In addition, Congress continued creating what came to be called “independent” administrative agencies. Those agencies, such as the FTC and the Federal Reserve Board, were even more beyond the control of politically accountable branches because the president could not remove their controlling officers at will, a constitutional mutation that the Supreme Court upheld years later in Humphrey’s Executor v. U.S. (1935).
The return to normalcy in the 1920s ended the Lever Act, the Overman Act and other measures passed under Congress’s war powers. Businesses and assets that had been placed under government control were returned to private ownership. However, the broader trend towards bureaucratization and government regulation of economic life continued, albeit in subtler and more cooperative forms. Even President Calvin Coolidge’s vetoes based on his hostility to such interventionism did not entirely stop the tide. The advent of the progressive Herbert Hoover and the effect of the economic collapse of 1929 invigorated the impetus to government meddling in economic and social life. Faithful to the progressive ideology rooted in the Idea of progress and change, Hoover proposed the “New Individualism,” a theory of voluntary cooperative arrangements between government and business associations that would work for the benefit of those private groups as well as the community-at-large. In mute symbolism to Hoover’s approach, the new Commerce Department building was the largest in Washington.
It was under Franklin Roosevelt that the administrative welfare state blossomed and bureaucratization and government intervention in the economy and personal life began its metastasis into its current form. The growth of “alphabet soup agencies,” many under the National Industrial Recovery Act, typified the era. Under that act alone, Congress delegated to FDR over $3 billion to spend by executive order, an extraordinary sum, given that the entire federal budget the year Roosevelt took office was about $4.5 billion. Channeling his experience in the Wilson administration during World War 1, Roosevelt sought equally vast powers for himself. To make his point, in his first inaugural address, he declared, “If we are to go forward, we must move as a trained and loyal army willing to sacrifice for the good of a common discipline…. I shall ask the Congress for the one remaining instrument to meet the crisis — broad Executive power to wage a war against the emergency, as great as the power that would be given to me if we were in fact invaded by a foreign foe.” While Roosevelt soothingly assured his listeners that the Constitution was so simple, practical, and flexible that it could accommodate his proposals easily, he also warned that he was ready to act unilaterally should Congress not accommodate him by passing his program.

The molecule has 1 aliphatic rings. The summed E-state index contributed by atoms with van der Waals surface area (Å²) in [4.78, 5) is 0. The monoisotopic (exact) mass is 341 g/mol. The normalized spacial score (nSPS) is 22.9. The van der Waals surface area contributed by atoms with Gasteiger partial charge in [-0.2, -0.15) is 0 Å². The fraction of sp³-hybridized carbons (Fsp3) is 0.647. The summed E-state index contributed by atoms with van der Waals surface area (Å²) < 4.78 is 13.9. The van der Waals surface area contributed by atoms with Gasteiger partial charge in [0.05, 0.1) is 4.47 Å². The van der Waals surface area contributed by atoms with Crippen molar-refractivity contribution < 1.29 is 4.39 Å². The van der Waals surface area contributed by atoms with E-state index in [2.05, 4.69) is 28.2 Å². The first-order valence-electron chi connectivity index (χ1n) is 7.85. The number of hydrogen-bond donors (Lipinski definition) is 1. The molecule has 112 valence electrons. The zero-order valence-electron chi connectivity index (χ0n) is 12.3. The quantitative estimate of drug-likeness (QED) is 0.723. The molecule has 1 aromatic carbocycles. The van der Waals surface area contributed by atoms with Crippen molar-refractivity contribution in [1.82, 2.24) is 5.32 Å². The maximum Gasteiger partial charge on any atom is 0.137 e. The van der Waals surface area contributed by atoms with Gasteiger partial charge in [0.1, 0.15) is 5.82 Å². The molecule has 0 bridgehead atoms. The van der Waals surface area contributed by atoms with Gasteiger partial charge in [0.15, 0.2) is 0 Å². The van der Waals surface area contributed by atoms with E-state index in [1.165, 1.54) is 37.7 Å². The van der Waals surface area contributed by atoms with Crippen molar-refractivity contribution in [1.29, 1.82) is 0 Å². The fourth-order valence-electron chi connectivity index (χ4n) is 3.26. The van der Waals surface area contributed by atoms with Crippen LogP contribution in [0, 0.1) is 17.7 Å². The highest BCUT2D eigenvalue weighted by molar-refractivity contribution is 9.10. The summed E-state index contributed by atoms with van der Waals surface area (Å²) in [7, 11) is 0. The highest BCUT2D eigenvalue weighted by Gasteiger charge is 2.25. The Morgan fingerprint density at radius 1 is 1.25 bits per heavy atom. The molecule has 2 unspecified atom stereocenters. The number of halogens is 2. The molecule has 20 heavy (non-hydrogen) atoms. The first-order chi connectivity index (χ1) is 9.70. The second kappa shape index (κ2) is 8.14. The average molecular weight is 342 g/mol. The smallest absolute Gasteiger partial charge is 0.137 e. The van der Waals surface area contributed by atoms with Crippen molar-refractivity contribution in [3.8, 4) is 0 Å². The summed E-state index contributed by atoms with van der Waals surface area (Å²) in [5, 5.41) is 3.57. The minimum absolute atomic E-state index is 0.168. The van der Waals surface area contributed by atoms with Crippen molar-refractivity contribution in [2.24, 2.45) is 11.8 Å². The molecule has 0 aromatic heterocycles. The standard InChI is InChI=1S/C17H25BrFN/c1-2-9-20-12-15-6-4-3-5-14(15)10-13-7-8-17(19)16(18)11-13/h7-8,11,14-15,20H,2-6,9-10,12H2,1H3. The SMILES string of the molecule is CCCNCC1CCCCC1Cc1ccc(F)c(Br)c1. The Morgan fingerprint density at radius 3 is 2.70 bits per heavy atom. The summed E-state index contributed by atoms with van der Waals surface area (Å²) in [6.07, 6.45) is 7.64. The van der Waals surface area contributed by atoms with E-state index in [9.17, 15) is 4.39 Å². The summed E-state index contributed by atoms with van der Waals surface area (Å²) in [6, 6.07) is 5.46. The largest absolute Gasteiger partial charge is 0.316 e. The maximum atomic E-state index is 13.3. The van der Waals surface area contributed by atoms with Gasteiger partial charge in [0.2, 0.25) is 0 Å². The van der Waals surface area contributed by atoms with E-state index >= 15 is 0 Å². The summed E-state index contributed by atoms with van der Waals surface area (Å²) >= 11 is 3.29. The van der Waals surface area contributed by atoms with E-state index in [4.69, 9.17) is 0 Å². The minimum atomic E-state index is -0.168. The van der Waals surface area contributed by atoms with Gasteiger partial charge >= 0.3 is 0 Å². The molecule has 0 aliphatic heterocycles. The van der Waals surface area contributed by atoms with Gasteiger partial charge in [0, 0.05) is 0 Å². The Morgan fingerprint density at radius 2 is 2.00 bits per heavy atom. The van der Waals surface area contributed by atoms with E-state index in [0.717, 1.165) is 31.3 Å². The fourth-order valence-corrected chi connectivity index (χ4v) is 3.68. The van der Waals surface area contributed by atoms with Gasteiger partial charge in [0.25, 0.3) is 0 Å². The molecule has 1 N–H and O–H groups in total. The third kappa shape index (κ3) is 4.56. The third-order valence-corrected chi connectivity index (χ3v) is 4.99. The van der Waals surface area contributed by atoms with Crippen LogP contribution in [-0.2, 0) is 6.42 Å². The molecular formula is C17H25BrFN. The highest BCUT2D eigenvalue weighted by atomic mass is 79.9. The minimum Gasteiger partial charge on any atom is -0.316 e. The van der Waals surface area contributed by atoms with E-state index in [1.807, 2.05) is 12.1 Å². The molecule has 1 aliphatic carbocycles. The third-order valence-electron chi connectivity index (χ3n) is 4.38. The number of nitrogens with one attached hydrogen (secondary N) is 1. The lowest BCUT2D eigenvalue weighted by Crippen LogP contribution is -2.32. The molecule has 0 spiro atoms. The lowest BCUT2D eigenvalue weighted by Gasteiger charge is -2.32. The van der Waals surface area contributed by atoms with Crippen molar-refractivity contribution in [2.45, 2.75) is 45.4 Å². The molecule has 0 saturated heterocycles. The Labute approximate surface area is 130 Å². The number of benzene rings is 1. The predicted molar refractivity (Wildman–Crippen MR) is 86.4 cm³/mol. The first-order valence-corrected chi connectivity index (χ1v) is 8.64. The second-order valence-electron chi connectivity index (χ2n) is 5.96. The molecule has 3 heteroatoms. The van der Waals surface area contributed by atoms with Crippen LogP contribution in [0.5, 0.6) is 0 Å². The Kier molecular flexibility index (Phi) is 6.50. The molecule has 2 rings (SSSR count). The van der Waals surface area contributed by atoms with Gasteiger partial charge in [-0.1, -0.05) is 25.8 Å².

The first “Hundred Days” produced numerous initiatives. Two of the most significant were the National Industrial Recovery Act and the first Agricultural Adjustment Act. Essentially, they cartelized industry and agriculture, respectively. The NIRA resulted in vast, detailed, and—fortunately—generally unworkable “codes of fair competition” for virtually all economic enterprises. In progressive-speak, “fair” means the opposite of “free,” and the goal was industrial cooperation, not market competition. While the president or his designee retained power to approve or reject these codes, the act provided that the codes would be produced by relevant trade or industrial associations or groups. These groups were controlled by major players in their respective industries, and they used the virtually unrestricted delegation by Congress under the NIRA to harm smaller rivals. In Schechter Poultry Co. v. U.S. (1935), a unanimous Supreme Court struck down the NIRA as an unconstitutional cession of legislative power to the executive. The liberal Justice Benjamin Cardozo, concurring, branded the program “delegation run riot.” A year later, the Court also invalidated the first AAA in Butler v. U.S.
In short order, Congress enacted a revised AAA, having already replaced the invalidated labor organizing sections of the invalidated NIRA with the National Labor Relations Act in 1935. Thus continued the close interaction among Big Labor, Big Business, and Big Government that characterized corporatist political economy of the New Deal here and more extreme, fascist systems abroad.
Roosevelt ran the 1936 campaign as a referendum on his New Deal. Receiving what he saw as an overwhelming mandate, he used these and similar blows by the Court to launch his “court-packing” program in 1937. After 1936, judicial interference with the New Deal transfer of legislative power to the executive through unbounded delegation ceased, and no Supreme Court decision since then has invalidated a federal program on that ground. The difficult line drawing that Marshall acknowledged in 1825 had moved the line in the direction of broader legislative delegation—and would continue to do so in the future.
The New Deal produced a tremendous increase in governmental power, both for the federal government as a whole at the expense of the states and the private citizen, and to the executive branch and the administrative bureaucracy at the expense of legislative authority. It definitively supplanted the decentralized classic liberalism of the received constitutional order with the regulatory welfare state and its still-expanding administrative bureaucracy controlled by a self-regarding elite leading the masses. Policy decided after proper deliberation and debate by representatives selected at the ballot box today has been replaced by “We have to pass the bill so that you can find out what is in it” legislative impotence and “I’ve got a pen and I’ve got a phone” executive unilateralism.
An expert on constitutional law, Prof. Joerg W. Knipprath has been interviewed by print and broadcast media on a number of related topics ranging from recent U.S. Supreme Court decisions to presidential succession. He has written opinion pieces and articles on business and securities law as well as constitutional issues, and has focused his more recent research on the effect of judicial review on the evolution of constitutional law. He has also spoken on business law and contemporary constitutional issues before professional and community forums. Read more from Professor Knipprath at: http://www.tokenconservative.com/.